“We saw the benefit of Cognitive Institute’s trainers being experienced clinical doctors. Of course doctors can take the initiative on issues advocating for their patients and communities, however sometimes they need to be brought on board, which can be facilitated better when they are spoken to by another doctor who understands them,” says Dr Cave.
Mater’s open disclosure philosophy, policy and framework, developed together with the Cognitive Institute, were launched in early 2005, followed by the CIM programme.
“Cognitive recommended that they train selected senior staff who would then become a significant resource for all clinical staff at Mater as part of our Clinical Incident Management System (CIM),” says Dr Cave.
“The philosophy behind this recommendation is that from the start there needs to be commitment to the process of open disclosure amongst people at the highest level of the organisation,” he says.
“A crucial aspect of this model has been having these senior staff, who are called CIMs colleagues, available on request to support less experienced or learner clinicians during open disclosure conversations with patients and families when they occur,” he says.
“It is not immodest to claim that open disclosure at Mater has been a success story,” says Dr Cave.
After the open disclosure training had been completed in 2007 and the CIMs support was well established, the number of requests for help to CIMs colleagues quickly began to decline and, as of today, it’s rarely required at the Mater.
“Now clinicians learn on the ground as events occur,” says Dr Cave. “For example, if there’s an adverse event that involves a more senior and experienced doctor, junior staff accompany and witness how that doctor handles the situation and learn from them. Training by the senior staff is usually only needed now for new staff,” he says.
“Examples of external measures of success at the Mater include a state coroner’s inquiry in 2007 that included comments that praised and commended the Mater’s open disclosure practices,” says Dr Cave.
“While insurance premiums are on the increase generally for healthcare providers, we’re confident that these costshave been curbed due to implementing an open disclosure programme. These positive results have been acknowledged by the Health Quality and Complaints Commission in Queensland which has received far fewer enquiries in relation to Mater since the programme was implemented,” he says.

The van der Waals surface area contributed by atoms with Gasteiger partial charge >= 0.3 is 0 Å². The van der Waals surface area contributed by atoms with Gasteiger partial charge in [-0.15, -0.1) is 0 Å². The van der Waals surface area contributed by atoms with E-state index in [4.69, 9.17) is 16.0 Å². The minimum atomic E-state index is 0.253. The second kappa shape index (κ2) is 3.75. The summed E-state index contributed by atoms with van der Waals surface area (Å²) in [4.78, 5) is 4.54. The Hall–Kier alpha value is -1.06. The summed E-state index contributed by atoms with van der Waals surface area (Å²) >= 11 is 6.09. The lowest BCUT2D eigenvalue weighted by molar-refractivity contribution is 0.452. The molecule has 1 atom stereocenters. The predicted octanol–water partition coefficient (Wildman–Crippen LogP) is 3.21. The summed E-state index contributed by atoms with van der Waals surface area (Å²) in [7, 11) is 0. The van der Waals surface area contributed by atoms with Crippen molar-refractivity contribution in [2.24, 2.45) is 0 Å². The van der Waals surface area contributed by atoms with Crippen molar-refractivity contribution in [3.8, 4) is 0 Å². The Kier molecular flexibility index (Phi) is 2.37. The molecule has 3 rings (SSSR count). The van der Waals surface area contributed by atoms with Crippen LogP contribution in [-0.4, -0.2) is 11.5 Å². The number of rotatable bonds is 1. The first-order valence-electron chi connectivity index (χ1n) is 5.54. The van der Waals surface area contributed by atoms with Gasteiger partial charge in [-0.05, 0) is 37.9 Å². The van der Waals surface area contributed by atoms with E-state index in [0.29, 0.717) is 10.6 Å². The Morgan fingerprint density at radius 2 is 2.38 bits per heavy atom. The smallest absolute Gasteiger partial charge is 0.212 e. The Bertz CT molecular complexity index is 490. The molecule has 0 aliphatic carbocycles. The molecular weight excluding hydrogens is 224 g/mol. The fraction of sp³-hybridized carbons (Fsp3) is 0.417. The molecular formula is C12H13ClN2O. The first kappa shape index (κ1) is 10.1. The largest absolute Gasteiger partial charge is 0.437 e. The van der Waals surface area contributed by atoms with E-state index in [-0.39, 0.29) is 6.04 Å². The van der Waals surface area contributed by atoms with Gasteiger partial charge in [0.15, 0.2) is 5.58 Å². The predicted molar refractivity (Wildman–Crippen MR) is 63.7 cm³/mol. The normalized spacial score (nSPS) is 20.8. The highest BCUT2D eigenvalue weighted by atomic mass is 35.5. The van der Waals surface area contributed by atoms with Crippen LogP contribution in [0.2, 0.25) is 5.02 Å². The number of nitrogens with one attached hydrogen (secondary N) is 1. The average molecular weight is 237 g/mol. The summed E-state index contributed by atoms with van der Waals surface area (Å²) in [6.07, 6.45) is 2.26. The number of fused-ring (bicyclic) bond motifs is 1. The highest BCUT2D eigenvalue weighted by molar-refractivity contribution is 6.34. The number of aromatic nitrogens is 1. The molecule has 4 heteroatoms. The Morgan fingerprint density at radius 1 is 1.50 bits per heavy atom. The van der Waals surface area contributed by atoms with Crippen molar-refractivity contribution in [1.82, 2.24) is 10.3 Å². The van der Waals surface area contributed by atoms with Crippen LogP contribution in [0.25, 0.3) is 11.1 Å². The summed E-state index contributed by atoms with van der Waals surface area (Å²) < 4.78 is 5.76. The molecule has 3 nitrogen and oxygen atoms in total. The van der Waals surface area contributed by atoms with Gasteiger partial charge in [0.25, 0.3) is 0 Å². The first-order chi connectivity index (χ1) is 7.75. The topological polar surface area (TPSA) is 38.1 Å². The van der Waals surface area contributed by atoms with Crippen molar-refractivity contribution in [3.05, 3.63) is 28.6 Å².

Mater and Cognitive Institute’s open disclosure implementation work has also been recognised as a successful case study by the Australian Commission on Safety and Quality in Health Care.
Mater has continued working with the Cognitive Institute following the development and implementation of open disclosure.
The Speaking Up for Safety programme, which trains staff to be advocates for patient safety and speak up in at-risk situations, was introduced in 2006. Another programme that is currently being implemented aims to reinforce the practice of highly reliable healthcare techniques, from hygiene on hospital wards through to following clinical guidelines.
It is clear that Mater recognises that engaging professional services such as those provided by the Cognitive Institute can lead to ongoing benefits for patient safety and quality healthcare.
About Mater Health Services
Mater Health Services comprises seven hospitals, health centres, a world-class medical research institute, and pathology and pharmacy businesses – all with one aim – to provide exceptional care. Mater provides exceptional care across a broad range of clinical areas with a strong focus on cancer and neuroscience, women’s health and newborn services, and the care of young adults and adolescents.